Interrupting separateness, disrupting comfort : an autoethnographic account of lived religion, ubuntu and spatial justice

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dc.contributor.author Eliastam, John Leslie Benjamin
dc.date.accessioned 2017-01-18T09:08:29Z
dc.date.available 2017-01-18T09:08:29Z
dc.date.issued 2016-11-24
dc.description This article emanates from a joint Consultation on Spatial Justice and Reconciliation, co-hosted as part of the Social Justice and Reconciliation Research Theme in the Centre for Contextual Ministry, Faculty of Theology, University of Pretoria, led by Dr Stephan de Beer, and the Theological Cluster of the Ubuntu Research Project in the Centre for the Advancement of Scholarship, University of Pretoria, led by Prof Julian Müller. en_ZA
dc.description.abstract This article uses a fictionalised encounter as the basis for an autoethnographic exploration of the intersections between the South African social value of ubuntu and the notion of spatial justice. Ubuntu describes the interconnectedness of human lives. It asserts that a person is only a person through other people, a recognition that calls for deep respect, empathy and kindness. Ubuntu is expressed in selfless generosity and sharing. The spatial turn in the social sciences and humanities has resulted in a concern with the relationship between space and justice. It recognises that space is not simply an empty container in which people live and act, but is something that is constructed by social relations – and simultaneously constitutive of them. While this recognition gives rise to spatial perspectives on justice, what constitutes spatial, justice, as distinct from other notions of justice, and how such justice is to be achieved are contested. Building on the work of legal scholar, Andreas Philippopoulos-Mihalopoulos, on spatial justice, I argue that the notion of ubuntu is able to shape our understanding of spatial justice, and when practised, it is able to disrupt space and challenge dominant spatial configurations. en_ZA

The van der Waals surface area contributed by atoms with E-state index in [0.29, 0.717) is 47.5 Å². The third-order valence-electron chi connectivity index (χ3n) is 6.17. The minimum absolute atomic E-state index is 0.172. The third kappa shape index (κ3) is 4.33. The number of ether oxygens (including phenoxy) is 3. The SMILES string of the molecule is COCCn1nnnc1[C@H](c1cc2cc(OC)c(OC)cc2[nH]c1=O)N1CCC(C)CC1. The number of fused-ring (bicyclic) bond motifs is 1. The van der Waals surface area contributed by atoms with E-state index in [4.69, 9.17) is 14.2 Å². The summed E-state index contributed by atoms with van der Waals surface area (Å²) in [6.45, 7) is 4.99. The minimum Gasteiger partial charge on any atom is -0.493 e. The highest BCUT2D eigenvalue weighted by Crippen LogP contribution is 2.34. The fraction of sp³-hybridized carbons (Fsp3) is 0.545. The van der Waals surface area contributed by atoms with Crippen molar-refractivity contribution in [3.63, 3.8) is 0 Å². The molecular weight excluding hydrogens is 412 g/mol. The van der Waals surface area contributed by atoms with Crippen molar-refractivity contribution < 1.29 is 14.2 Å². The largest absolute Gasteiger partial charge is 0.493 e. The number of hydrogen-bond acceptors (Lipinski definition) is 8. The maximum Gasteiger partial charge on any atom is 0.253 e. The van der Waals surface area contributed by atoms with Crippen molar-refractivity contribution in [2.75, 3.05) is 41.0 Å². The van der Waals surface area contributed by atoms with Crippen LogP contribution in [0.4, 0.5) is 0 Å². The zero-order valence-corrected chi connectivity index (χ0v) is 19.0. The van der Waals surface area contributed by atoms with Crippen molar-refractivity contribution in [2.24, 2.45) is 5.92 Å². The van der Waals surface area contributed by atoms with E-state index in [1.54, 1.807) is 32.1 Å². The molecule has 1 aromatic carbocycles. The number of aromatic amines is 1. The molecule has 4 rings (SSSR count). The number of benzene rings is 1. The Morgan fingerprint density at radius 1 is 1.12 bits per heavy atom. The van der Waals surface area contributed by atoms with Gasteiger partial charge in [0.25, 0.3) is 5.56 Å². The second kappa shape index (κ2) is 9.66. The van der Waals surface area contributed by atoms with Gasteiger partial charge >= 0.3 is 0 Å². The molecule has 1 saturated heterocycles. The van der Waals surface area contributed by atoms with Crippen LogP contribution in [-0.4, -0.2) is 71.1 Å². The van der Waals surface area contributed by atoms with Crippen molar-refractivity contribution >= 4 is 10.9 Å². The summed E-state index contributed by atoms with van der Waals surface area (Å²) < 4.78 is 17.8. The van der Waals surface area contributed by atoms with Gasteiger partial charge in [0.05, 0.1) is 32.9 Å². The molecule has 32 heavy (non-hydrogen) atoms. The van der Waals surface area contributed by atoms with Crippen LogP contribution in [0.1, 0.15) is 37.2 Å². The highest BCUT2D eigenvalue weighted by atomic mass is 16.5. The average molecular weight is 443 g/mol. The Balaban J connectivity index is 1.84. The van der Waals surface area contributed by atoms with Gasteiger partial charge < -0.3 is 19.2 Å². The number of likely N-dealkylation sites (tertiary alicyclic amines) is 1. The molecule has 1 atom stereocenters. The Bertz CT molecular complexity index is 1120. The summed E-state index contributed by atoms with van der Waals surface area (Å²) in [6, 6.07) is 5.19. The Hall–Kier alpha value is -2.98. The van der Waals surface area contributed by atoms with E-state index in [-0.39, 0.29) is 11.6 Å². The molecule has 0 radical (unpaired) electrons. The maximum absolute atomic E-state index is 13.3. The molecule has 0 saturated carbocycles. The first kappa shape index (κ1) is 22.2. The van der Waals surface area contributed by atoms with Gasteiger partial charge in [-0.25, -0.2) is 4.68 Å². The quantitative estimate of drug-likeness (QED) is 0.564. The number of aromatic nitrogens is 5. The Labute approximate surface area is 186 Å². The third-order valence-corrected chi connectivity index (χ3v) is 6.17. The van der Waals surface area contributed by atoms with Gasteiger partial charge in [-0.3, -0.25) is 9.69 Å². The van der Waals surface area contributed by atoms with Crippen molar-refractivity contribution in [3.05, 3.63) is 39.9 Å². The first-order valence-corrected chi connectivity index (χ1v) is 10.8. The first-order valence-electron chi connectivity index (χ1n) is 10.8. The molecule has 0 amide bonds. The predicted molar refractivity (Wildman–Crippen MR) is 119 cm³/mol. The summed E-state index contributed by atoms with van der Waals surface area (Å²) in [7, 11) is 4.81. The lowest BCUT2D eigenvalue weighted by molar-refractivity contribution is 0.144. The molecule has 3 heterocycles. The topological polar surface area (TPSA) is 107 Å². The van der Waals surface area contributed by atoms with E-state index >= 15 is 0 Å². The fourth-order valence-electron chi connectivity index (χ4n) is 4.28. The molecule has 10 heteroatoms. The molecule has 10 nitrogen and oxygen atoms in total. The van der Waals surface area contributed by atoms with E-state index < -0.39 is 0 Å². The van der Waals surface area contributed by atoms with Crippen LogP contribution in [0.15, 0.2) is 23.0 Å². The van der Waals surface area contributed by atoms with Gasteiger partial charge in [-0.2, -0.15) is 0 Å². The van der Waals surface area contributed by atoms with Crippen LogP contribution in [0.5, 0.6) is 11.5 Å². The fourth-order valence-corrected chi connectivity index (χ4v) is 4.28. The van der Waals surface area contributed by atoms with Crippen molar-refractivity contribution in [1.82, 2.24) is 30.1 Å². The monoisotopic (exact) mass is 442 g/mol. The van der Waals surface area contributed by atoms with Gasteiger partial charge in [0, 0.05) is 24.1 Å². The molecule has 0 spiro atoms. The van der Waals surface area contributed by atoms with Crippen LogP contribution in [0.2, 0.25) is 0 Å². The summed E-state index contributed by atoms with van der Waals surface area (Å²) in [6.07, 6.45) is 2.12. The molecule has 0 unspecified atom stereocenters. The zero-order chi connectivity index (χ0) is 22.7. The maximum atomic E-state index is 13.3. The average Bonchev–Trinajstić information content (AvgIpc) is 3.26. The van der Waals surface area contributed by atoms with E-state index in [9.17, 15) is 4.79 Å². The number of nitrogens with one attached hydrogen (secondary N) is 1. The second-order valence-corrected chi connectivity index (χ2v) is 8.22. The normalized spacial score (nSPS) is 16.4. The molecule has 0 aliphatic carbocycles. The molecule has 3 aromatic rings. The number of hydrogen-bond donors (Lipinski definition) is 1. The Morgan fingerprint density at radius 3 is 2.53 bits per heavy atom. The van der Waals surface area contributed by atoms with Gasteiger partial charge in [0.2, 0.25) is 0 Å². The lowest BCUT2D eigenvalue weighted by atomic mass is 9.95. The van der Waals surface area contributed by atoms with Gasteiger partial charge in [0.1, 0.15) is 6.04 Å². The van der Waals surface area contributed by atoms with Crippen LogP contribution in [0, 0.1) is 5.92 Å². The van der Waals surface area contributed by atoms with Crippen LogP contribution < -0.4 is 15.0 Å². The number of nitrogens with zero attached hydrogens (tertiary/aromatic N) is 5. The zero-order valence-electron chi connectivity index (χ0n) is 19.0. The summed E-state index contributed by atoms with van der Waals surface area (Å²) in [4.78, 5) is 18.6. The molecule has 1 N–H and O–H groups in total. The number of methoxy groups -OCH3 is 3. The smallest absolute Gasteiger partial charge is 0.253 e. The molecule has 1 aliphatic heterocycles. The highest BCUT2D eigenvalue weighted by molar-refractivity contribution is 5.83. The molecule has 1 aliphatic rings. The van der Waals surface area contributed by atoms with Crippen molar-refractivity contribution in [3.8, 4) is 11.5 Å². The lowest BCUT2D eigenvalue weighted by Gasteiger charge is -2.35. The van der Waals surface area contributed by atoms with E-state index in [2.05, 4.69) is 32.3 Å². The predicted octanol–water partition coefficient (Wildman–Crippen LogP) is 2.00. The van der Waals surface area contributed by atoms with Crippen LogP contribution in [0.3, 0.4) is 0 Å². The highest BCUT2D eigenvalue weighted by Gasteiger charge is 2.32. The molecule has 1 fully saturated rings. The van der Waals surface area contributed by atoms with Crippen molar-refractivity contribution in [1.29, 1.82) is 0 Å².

dc.description.department Practical Theology en_ZA
dc.description.librarian am2017 en_ZA
dc.description.uri http://www.hts.org.za en_ZA
dc.identifier.citation Eliastam, J., 2016, ‘Interrupting separateness, disrupting comfort: An autoethnographic account of lived religion, ubuntu and spatial justice’, HTS Teologiese Studies/ Theological Studies 72(1), a3488. http://dx.DOI. org/10.4102/hts.v72i1.3488. en_ZA
dc.identifier.issn 0259-9422 (print)
dc.identifier.issn 2072-8050 (online)
dc.identifier.other 10.4102/hts.v72i1.3488
dc.identifier.uri http://hdl.handle.net/2263/58553
dc.language.iso en en_ZA
dc.publisher OpenJournals Publishing en_ZA
dc.rights © 2016. The Authors. Licensee: AOSIS. This work is licensed under the Creative Commons Attribution License. en_ZA
dc.subject Ubuntu en_ZA
dc.subject Spatial justice en_ZA
dc.subject Religion en_ZA
dc.subject Separateness en_ZA
dc.subject Comfort en_ZA
dc.subject Lived religion en_ZA
dc.subject Autoethnographic exploration en_ZA
dc.title Interrupting separateness, disrupting comfort : an autoethnographic account of lived religion, ubuntu and spatial justice en_ZA
dc.type Article en_ZA


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